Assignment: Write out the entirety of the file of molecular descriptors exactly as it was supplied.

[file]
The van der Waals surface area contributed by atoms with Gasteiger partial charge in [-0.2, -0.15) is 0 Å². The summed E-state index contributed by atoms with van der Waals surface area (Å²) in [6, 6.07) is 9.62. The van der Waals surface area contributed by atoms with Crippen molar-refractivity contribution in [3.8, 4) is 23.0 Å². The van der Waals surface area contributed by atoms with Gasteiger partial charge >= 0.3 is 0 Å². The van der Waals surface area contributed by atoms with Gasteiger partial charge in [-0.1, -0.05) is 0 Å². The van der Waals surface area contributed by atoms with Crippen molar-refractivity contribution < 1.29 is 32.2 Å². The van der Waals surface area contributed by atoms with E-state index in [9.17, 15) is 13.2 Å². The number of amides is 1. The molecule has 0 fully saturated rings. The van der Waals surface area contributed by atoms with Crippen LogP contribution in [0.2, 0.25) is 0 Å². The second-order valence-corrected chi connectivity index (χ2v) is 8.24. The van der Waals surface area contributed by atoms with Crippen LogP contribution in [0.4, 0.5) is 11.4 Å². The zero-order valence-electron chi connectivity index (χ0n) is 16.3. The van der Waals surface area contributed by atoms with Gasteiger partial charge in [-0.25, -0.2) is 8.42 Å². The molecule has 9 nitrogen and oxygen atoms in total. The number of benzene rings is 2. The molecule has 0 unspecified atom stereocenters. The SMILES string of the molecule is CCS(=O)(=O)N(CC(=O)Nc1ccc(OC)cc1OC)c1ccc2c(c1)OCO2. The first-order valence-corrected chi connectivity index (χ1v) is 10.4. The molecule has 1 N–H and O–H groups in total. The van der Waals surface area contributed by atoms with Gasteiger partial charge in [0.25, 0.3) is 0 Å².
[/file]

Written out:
The van der Waals surface area contributed by atoms with Gasteiger partial charge in [-0.2, -0.15) is 0 Å². The summed E-state index contributed by atoms with van der Waals surface area (Å²) in [6, 6.07) is 9.62. The van der Waals surface area contributed by atoms with Crippen molar-refractivity contribution in [3.8, 4) is 23.0 Å². The van der Waals surface area contributed by atoms with Gasteiger partial charge >= 0.3 is 0 Å². The van der Waals surface area contributed by atoms with Gasteiger partial charge in [-0.1, -0.05) is 0 Å². The van der Waals surface area contributed by atoms with Crippen molar-refractivity contribution < 1.29 is 32.2 Å². The van der Waals surface area contributed by atoms with E-state index in [9.17, 15) is 13.2 Å². The number of amides is 1. The molecule has 0 fully saturated rings. The van der Waals surface area contributed by atoms with Crippen LogP contribution in [0.2, 0.25) is 0 Å². The second-order valence-corrected chi connectivity index (χ2v) is 8.24. The van der Waals surface area contributed by atoms with Crippen LogP contribution in [0.4, 0.5) is 11.4 Å². The zero-order valence-electron chi connectivity index (χ0n) is 16.3. The van der Waals surface area contributed by atoms with Gasteiger partial charge in [-0.25, -0.2) is 8.42 Å². The molecule has 9 nitrogen and oxygen atoms in total. The number of benzene rings is 2. The molecule has 0 unspecified atom stereocenters. The SMILES string of the molecule is CCS(=O)(=O)N(CC(=O)Nc1ccc(OC)cc1OC)c1ccc2c(c1)OCO2. The first-order valence-corrected chi connectivity index (χ1v) is 10.4. The molecule has 1 N–H and O–H groups in total. The van der Waals surface area contributed by atoms with Gasteiger partial charge in [0.25, 0.3) is 0 Å².